However, "ab8623", there is something else that strikes me as "funny" about the Bundesliga clubs, at least this year. And for this second phenomenon I don't have such a ready-made explanation. I'm talking about the fact that a club's fortunes do not only radically change from one year to the next but within a single season. These days, most sides either have a purple patch or a very bad run. Somehow, the middle ground is disappearing.
Take Leverkusen, who remained unbeaten between July and February and then suddenly lost four games out of five. Take Bremen, who didn't lose a game for 14 weeks, then lost five games in a row, then went unbeaten for eight weeks again. Take Hannover, who were a completely normal mid-table club until Robert Enke's death in November, then embarked on a horrible winless streak that featured nine defeats in a row and lasted into March.
Take Hertha, who suffered through 16 Bundesliga matches without a win, then did perfectly okay and played like a completely normal mid-table club (four wins, four draws, five losses). Take Stuttgart, who won only two of their first 16 league games, then won no less than 11 of the next 14. Take Hoffenheim, who won seven games between August and November - and then won only two more in the next six months.
Also, many teams have had at least one streak of historic or close to historic proportions. At one point, Bayern won nine Bundesliga games in a row, which tied a club record. In February and March, Bremen won three away games in a row, which tied a club record. Dortmund collected six victories on the trot between November and January, almost tying the club record, which stands at seven (set last year).
And Hertha have now gone 14 consecutive home games without a win and are closing in on the league record (it stands at 15 and was, of course, set by Tasmania Berlin in 1966).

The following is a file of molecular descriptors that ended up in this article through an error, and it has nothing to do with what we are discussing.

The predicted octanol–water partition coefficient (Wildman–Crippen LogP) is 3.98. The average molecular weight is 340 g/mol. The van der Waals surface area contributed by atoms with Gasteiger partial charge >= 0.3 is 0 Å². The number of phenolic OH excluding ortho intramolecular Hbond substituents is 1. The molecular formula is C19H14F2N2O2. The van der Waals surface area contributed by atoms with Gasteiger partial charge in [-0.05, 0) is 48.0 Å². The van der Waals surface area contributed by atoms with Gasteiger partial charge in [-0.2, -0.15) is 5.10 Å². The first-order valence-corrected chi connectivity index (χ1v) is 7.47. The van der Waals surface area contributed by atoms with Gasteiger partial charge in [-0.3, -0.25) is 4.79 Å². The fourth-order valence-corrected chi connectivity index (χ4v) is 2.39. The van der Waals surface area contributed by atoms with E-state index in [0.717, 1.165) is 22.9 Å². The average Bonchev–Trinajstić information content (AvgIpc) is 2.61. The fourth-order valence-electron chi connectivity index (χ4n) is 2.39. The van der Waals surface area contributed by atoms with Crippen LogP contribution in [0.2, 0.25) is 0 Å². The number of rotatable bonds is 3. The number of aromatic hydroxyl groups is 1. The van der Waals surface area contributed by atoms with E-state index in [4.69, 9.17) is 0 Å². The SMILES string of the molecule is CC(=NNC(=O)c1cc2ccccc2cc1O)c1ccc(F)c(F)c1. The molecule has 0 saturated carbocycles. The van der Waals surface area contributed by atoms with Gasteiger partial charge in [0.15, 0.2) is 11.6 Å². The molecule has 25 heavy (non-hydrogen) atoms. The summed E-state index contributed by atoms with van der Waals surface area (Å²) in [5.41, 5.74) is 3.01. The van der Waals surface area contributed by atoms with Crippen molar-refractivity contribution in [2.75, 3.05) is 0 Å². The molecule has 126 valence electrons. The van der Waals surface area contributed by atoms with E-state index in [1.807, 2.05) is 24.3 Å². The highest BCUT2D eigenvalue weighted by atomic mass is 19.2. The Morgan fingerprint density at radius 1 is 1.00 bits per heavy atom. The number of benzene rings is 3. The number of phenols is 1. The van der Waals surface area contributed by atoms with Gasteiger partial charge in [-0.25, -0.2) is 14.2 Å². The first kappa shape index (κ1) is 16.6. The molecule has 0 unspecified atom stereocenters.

Maybe I'm wrong. Maybe my perception is clouded and all of this is actually quite normal. But for many fans this has been a season in which the question was not whom you play - but when.
In November, Cologne were beaten 4-0 by Hoffenheim, who were very much an in-form team then, while Cologne - to mention another almost historic streak - were threatening to set a record for fewest goals after the first half of the season by scoring just once in eight weeks of league football. (Naturally, that one goal was netted against a team on an even worse streak, Hertha.)
But on the Saturday just past, there was never really any question Cologne would get their revenge and easily defeat Hoffenheim at their own ground. At least that's what people told me who've watched Hoffenheim these past weeks and months. You just know a team mired in a slump when you see one, they said. (Hoffenheim have won only one home game since October. Naturally, that lone victory came against a team going through their own barren spell, Hannover.)
Which leads me to another reader's comment. "What has happened to Hoffenheim this season, why so lacklustre?", wrote "luckycusp", adding: "I just don't like the second season syndrome explanation."
Well, maybe I'll have some more insight next Sunday, when the team plays here in Dortmund and I've had a chance to view them up-close.
Until then I just have to assume it's the season-of-the-streaks syndrome.